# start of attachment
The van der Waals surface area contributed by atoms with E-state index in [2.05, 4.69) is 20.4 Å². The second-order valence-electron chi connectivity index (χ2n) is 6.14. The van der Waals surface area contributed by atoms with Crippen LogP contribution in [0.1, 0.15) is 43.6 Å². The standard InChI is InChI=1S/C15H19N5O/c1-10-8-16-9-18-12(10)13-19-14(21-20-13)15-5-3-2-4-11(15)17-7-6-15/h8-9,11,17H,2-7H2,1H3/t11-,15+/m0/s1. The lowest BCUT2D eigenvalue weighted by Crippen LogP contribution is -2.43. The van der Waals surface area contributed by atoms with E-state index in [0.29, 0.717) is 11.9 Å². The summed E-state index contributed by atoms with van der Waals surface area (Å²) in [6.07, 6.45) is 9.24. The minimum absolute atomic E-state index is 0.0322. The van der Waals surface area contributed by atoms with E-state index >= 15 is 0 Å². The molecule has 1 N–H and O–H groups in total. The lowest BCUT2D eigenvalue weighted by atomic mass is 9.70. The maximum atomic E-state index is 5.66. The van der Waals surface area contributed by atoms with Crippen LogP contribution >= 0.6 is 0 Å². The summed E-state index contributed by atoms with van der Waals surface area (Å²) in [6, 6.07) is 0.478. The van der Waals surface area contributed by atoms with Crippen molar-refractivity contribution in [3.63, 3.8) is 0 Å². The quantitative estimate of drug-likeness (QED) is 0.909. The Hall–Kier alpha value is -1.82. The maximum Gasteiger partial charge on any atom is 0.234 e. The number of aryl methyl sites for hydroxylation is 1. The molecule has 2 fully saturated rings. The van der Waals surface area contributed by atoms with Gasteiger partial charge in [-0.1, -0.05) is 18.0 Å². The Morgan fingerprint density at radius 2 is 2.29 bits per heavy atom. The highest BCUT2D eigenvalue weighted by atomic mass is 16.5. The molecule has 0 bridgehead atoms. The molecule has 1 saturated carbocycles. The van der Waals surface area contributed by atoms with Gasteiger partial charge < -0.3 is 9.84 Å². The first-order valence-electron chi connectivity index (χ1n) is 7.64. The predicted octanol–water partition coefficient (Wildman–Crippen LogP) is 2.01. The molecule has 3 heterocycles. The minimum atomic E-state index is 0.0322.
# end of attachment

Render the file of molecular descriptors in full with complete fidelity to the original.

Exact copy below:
The van der Waals surface area contributed by atoms with E-state index in [2.05, 4.69) is 20.4 Å². The second-order valence-electron chi connectivity index (χ2n) is 6.14. The van der Waals surface area contributed by atoms with Crippen LogP contribution in [0.1, 0.15) is 43.6 Å². The standard InChI is InChI=1S/C15H19N5O/c1-10-8-16-9-18-12(10)13-19-14(21-20-13)15-5-3-2-4-11(15)17-7-6-15/h8-9,11,17H,2-7H2,1H3/t11-,15+/m0/s1. The lowest BCUT2D eigenvalue weighted by Crippen LogP contribution is -2.43. The van der Waals surface area contributed by atoms with E-state index in [0.29, 0.717) is 11.9 Å². The summed E-state index contributed by atoms with van der Waals surface area (Å²) in [6.07, 6.45) is 9.24. The minimum absolute atomic E-state index is 0.0322. The van der Waals surface area contributed by atoms with E-state index >= 15 is 0 Å². The molecule has 1 N–H and O–H groups in total. The lowest BCUT2D eigenvalue weighted by atomic mass is 9.70. The maximum atomic E-state index is 5.66. The van der Waals surface area contributed by atoms with Crippen LogP contribution >= 0.6 is 0 Å². The summed E-state index contributed by atoms with van der Waals surface area (Å²) in [6, 6.07) is 0.478. The van der Waals surface area contributed by atoms with Crippen molar-refractivity contribution in [3.63, 3.8) is 0 Å². The quantitative estimate of drug-likeness (QED) is 0.909. The Hall–Kier alpha value is -1.82. The maximum Gasteiger partial charge on any atom is 0.234 e. The number of aryl methyl sites for hydroxylation is 1. The molecule has 2 fully saturated rings. The van der Waals surface area contributed by atoms with Gasteiger partial charge in [-0.1, -0.05) is 18.0 Å². The Morgan fingerprint density at radius 2 is 2.29 bits per heavy atom. The highest BCUT2D eigenvalue weighted by atomic mass is 16.5. The molecule has 0 bridgehead atoms. The molecule has 1 saturated carbocycles. The van der Waals surface area contributed by atoms with Gasteiger partial charge < -0.3 is 9.84 Å². The first-order valence-electron chi connectivity index (χ1n) is 7.64. The predicted octanol–water partition coefficient (Wildman–Crippen LogP) is 2.01. The molecule has 3 heterocycles. The minimum atomic E-state index is 0.0322.